Romano v. Steelcase, 2010 NY Slip Op 20388 [30 Misc 3d 426] was a New York case in which a claimant sued a chair manufacturer after her chair collapsed at work, resulting in injuries which she claimed left her house-bound and restricted her ability to fully enjoy her life. The Court allowed defendants to obtain her Facebook and MySpace postings which showed her on numerous trips. The New York court found that social networking postings did not fall within the SCA because they were not private communications.

In Crispin v. Christian Audigier Inc., CV 09-09509-MMM-JEMx (C.D. Cal. May 26, 2010) 9th Circuit, California, an artist sued an apparel company for using his designs in a manner he claimed exceeded their licensing contract. He sought the apparel company’s MySpace and Facebook information to prove that his artwork was used without permission. Crispin issued discovery requests directly to Facebook and MySpace. The Court denied these requests, holding that the SCA prohibited the sites from disclosing
private electronic communications, even in response to a civil subpoena. Because the defendants had communicated on these social networks using private accounts, federal law protected the messages. The ruling in Crispin is significant because it held that the Stored Communications Act applies to online social media networks like Facebook and MySpace
when they receive discovery requests.

Can you “Friend” an injured worker to see what they are posting on social networks as part of an investigation?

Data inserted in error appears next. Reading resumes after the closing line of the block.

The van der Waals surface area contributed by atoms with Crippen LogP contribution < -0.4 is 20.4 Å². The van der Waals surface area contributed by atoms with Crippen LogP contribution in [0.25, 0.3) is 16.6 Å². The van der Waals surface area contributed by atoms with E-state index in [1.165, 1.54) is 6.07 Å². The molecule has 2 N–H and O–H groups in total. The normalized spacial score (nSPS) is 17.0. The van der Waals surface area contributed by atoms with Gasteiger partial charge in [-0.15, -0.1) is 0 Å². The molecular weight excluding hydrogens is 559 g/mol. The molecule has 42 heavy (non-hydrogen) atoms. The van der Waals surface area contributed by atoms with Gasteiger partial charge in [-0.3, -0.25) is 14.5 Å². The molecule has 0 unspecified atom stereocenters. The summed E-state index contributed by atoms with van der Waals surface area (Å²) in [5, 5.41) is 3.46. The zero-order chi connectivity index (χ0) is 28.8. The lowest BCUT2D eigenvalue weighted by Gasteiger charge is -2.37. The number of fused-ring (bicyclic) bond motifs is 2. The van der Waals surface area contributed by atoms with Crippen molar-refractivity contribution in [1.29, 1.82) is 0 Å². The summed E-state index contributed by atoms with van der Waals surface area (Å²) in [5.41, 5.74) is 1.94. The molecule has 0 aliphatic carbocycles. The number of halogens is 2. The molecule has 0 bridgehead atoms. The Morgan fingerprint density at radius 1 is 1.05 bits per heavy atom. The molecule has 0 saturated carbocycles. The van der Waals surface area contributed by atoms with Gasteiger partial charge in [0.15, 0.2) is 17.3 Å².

Sending a “friend request” to an injured worker is questionable practice and likely would be fact determinative to see if it breached limits on claim investigation, namely, no entrapment, fraud, or deceit. To date, no case law guidance has issued. California Civil Code 1708.8, known as the “Anti-Stalking Statute” has an exception for actions “supported by an articulable suspicion, [including] attempts to capture any type of visual image, sound recording, or other physical impression of a person during an investigation, surveillance, or monitoring of any conduct to obtain evidence of ... a suspected fraudulent insurance claim.”

Can you search for an injured worker on social networking sites and print out what you find there?

Yes. If you take no further action than to seek public information, or information which is accessible on other user’s sites (i.e. ‘friends of friends’ access), the user likely has no reasonable expectation of privacy. You cannot obtain the information from the site operator through a third party subpoena, however, under Crispin. The appropriate action would be to request the information directly from the claimant via a written release after a reasonable suspicion is articulated.

Katie Siemont is an attorney in the Greater San Francisco office of Grancell, Lebovitz, Stander, Reubens and Thomas. This column was reprinted with the firm's permission from its quarterly newsletter.